Well, now that we have all of that behind us, let's talk about the plot. When I played Shenmue, it reminded me a lot of .hack://Infection. Shenmue is the first part in the series, and it will leave you with a real cliffhanger. However, the series will continue, and just like in .hack you will have to buy the upcoming volumes to find out how the story went on. In Shenmue we get introduced to Ryo Hazuki, a young man who just saw his father being killed by some martial artist. The martial artist, called Lan Di, also stole a mysterious mirror from your father. That's just about everything Ryo knows, and it will stay that way for a long time. Don't get frustrated if you don't know anything about the plot after finishing the first episode, because things will become clearer in Shenmue 2. This is just an introduction.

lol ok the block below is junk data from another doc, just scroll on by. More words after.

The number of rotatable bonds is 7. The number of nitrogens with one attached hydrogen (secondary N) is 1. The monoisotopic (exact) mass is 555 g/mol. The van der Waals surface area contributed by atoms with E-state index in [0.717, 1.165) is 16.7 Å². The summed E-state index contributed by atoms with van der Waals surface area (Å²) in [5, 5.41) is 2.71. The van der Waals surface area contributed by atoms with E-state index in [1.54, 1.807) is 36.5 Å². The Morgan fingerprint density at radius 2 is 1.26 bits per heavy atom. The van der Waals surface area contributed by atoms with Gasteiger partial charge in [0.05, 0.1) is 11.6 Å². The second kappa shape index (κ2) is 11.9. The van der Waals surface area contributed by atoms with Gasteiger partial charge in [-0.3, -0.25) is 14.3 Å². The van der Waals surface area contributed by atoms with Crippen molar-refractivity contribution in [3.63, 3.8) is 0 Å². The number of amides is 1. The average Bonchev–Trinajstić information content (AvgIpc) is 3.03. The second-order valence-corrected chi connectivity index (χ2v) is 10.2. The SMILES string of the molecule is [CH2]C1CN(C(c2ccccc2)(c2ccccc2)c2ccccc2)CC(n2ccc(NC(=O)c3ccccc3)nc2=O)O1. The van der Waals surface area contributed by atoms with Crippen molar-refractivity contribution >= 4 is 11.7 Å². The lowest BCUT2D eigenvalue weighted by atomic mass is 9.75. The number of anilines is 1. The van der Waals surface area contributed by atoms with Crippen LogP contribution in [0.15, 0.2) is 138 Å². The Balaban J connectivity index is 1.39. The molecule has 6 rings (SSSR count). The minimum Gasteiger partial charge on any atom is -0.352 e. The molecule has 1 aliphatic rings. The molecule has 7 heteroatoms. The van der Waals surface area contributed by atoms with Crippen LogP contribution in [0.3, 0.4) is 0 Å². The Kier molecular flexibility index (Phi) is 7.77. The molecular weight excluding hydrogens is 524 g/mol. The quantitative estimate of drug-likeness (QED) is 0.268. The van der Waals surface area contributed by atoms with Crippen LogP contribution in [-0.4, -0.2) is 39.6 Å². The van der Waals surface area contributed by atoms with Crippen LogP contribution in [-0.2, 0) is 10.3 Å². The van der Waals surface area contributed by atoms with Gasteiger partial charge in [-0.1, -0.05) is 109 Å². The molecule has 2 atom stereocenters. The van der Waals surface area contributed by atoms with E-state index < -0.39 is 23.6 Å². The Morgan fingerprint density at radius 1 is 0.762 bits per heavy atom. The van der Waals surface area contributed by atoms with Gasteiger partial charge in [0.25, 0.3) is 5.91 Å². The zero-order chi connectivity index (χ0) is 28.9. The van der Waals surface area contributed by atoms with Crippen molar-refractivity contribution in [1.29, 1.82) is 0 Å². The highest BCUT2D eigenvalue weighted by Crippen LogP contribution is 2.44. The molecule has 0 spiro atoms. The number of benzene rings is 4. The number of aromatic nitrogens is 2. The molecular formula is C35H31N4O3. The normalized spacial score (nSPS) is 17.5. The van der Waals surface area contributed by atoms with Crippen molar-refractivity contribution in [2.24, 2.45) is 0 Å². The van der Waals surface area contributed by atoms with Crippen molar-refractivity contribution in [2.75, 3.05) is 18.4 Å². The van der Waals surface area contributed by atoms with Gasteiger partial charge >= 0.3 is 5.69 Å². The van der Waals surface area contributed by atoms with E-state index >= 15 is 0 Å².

An introduction being fairly short though, around 20 Hours I'd say. However, you always have the possibillity to do some other things in Shenmue. You can talk to anyone at any time. You can play games in the arcade, you can shop, you can take care of your cat, you can train martial arts etc. Since you will become tired of all this on the first run, you won't be playing this game again for a long time. The plot isn't that exciting in the first episode, so there won't be much to return to. In conclusion, Shenmue is overrated, but still an ok game. It's original, it has a brilliant musical score, a mysterious plot and good graphics. But still, it wasn't enough. I guess it takes the whole series to decide what you really think about it.